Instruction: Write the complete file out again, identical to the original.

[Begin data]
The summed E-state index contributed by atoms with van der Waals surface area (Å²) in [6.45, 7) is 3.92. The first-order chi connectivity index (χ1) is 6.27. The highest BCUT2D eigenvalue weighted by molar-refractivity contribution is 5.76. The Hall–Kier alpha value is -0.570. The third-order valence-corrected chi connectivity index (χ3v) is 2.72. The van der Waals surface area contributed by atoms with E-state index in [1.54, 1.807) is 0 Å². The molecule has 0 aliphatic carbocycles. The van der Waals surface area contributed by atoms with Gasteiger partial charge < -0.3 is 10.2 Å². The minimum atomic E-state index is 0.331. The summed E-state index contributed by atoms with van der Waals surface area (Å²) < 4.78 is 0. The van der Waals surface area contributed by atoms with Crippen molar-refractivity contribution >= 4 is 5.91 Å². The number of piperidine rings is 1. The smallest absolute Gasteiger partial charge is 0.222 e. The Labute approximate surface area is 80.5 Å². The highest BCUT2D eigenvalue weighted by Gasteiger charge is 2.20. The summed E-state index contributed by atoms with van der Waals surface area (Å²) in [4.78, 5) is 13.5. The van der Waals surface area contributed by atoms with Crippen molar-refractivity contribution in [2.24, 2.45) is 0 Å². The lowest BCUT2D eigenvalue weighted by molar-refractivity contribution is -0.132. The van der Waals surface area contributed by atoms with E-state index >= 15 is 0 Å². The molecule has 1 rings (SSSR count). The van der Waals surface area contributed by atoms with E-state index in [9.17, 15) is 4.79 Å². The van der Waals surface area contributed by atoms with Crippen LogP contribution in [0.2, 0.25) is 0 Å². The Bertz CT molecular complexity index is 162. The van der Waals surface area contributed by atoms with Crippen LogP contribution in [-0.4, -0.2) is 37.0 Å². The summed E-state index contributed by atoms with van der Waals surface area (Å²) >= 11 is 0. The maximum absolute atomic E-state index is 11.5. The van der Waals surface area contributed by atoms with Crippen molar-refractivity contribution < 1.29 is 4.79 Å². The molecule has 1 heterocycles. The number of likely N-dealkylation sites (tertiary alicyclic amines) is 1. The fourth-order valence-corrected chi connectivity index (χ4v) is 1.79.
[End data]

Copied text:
The summed E-state index contributed by atoms with van der Waals surface area (Å²) in [6.45, 7) is 3.92. The first-order chi connectivity index (χ1) is 6.27. The highest BCUT2D eigenvalue weighted by molar-refractivity contribution is 5.76. The Hall–Kier alpha value is -0.570. The third-order valence-corrected chi connectivity index (χ3v) is 2.72. The van der Waals surface area contributed by atoms with E-state index in [1.54, 1.807) is 0 Å². The molecule has 0 aliphatic carbocycles. The van der Waals surface area contributed by atoms with Gasteiger partial charge < -0.3 is 10.2 Å². The minimum atomic E-state index is 0.331. The summed E-state index contributed by atoms with van der Waals surface area (Å²) < 4.78 is 0. The van der Waals surface area contributed by atoms with Crippen molar-refractivity contribution >= 4 is 5.91 Å². The number of piperidine rings is 1. The smallest absolute Gasteiger partial charge is 0.222 e. The Labute approximate surface area is 80.5 Å². The highest BCUT2D eigenvalue weighted by Gasteiger charge is 2.20. The summed E-state index contributed by atoms with van der Waals surface area (Å²) in [4.78, 5) is 13.5. The van der Waals surface area contributed by atoms with Crippen molar-refractivity contribution in [2.24, 2.45) is 0 Å². The lowest BCUT2D eigenvalue weighted by molar-refractivity contribution is -0.132. The van der Waals surface area contributed by atoms with E-state index >= 15 is 0 Å². The molecule has 1 rings (SSSR count). The van der Waals surface area contributed by atoms with E-state index in [9.17, 15) is 4.79 Å². The van der Waals surface area contributed by atoms with Crippen LogP contribution in [0.2, 0.25) is 0 Å². The Bertz CT molecular complexity index is 162. The van der Waals surface area contributed by atoms with Crippen LogP contribution in [-0.4, -0.2) is 37.0 Å². The summed E-state index contributed by atoms with van der Waals surface area (Å²) >= 11 is 0. The maximum absolute atomic E-state index is 11.5. The van der Waals surface area contributed by atoms with Crippen molar-refractivity contribution < 1.29 is 4.79 Å². The molecule has 1 heterocycles. The number of likely N-dealkylation sites (tertiary alicyclic amines) is 1. The fourth-order valence-corrected chi connectivity index (χ4v) is 1.79.